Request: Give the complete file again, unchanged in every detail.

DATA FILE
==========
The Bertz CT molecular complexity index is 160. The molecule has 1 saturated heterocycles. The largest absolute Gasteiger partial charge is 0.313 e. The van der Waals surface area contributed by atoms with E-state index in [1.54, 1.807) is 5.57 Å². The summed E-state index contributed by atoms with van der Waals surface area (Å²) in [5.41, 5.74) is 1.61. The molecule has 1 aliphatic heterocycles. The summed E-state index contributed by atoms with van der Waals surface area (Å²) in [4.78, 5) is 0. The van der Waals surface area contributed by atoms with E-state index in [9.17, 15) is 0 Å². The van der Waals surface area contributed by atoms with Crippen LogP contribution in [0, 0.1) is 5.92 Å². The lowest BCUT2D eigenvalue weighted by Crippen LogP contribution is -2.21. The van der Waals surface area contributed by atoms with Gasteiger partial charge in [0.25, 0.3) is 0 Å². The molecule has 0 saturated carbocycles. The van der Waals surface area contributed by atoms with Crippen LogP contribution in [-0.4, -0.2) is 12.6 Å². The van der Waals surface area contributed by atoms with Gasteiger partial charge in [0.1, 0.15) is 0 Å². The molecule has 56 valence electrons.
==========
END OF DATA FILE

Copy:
The Bertz CT molecular complexity index is 160. The molecule has 1 saturated heterocycles. The largest absolute Gasteiger partial charge is 0.313 e. The van der Waals surface area contributed by atoms with E-state index in [1.54, 1.807) is 5.57 Å². The summed E-state index contributed by atoms with van der Waals surface area (Å²) in [5.41, 5.74) is 1.61. The molecule has 1 aliphatic heterocycles. The summed E-state index contributed by atoms with van der Waals surface area (Å²) in [4.78, 5) is 0. The van der Waals surface area contributed by atoms with E-state index in [9.17, 15) is 0 Å². The van der Waals surface area contributed by atoms with Crippen LogP contribution in [0, 0.1) is 5.92 Å². The lowest BCUT2D eigenvalue weighted by Crippen LogP contribution is -2.21. The van der Waals surface area contributed by atoms with Gasteiger partial charge in [0.25, 0.3) is 0 Å². The molecule has 0 saturated carbocycles. The van der Waals surface area contributed by atoms with Crippen LogP contribution in [-0.4, -0.2) is 12.6 Å². The van der Waals surface area contributed by atoms with Gasteiger partial charge in [0.1, 0.15) is 0 Å². The molecule has 56 valence electrons.